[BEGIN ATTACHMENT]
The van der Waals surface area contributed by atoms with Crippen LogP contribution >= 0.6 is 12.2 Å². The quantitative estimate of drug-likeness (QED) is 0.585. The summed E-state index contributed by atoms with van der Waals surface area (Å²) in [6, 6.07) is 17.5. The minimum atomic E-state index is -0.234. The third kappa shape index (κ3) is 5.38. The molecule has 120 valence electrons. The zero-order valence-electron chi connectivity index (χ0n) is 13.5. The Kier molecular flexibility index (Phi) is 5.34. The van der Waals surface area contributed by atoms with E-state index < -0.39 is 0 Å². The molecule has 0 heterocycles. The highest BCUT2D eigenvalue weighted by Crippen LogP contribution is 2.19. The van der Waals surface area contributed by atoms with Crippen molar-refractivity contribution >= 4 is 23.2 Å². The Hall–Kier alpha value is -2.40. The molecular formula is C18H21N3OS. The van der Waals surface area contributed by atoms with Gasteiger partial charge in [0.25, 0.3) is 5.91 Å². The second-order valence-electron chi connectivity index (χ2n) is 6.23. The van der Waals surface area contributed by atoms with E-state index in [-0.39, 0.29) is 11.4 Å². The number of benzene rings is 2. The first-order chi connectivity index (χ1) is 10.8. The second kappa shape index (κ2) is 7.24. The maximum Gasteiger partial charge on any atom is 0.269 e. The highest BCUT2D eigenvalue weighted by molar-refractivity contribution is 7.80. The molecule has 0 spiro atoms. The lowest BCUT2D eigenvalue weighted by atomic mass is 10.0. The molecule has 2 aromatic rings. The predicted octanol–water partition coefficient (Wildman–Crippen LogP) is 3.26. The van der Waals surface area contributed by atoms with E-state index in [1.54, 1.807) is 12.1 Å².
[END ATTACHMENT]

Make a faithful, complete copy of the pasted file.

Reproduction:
The van der Waals surface area contributed by atoms with Crippen LogP contribution >= 0.6 is 12.2 Å². The quantitative estimate of drug-likeness (QED) is 0.585. The summed E-state index contributed by atoms with van der Waals surface area (Å²) in [6, 6.07) is 17.5. The minimum atomic E-state index is -0.234. The third kappa shape index (κ3) is 5.38. The molecule has 120 valence electrons. The zero-order valence-electron chi connectivity index (χ0n) is 13.5. The Kier molecular flexibility index (Phi) is 5.34. The van der Waals surface area contributed by atoms with E-state index < -0.39 is 0 Å². The molecule has 0 heterocycles. The highest BCUT2D eigenvalue weighted by Crippen LogP contribution is 2.19. The van der Waals surface area contributed by atoms with Crippen molar-refractivity contribution >= 4 is 23.2 Å². The Hall–Kier alpha value is -2.40. The molecular formula is C18H21N3OS. The van der Waals surface area contributed by atoms with Gasteiger partial charge in [0.25, 0.3) is 5.91 Å². The second-order valence-electron chi connectivity index (χ2n) is 6.23. The van der Waals surface area contributed by atoms with E-state index in [-0.39, 0.29) is 11.4 Å². The number of benzene rings is 2. The first-order chi connectivity index (χ1) is 10.8. The second kappa shape index (κ2) is 7.24. The maximum Gasteiger partial charge on any atom is 0.269 e. The highest BCUT2D eigenvalue weighted by molar-refractivity contribution is 7.80. The molecule has 0 spiro atoms. The lowest BCUT2D eigenvalue weighted by atomic mass is 10.0. The molecule has 2 aromatic rings. The predicted octanol–water partition coefficient (Wildman–Crippen LogP) is 3.26. The van der Waals surface area contributed by atoms with E-state index in [1.54, 1.807) is 12.1 Å².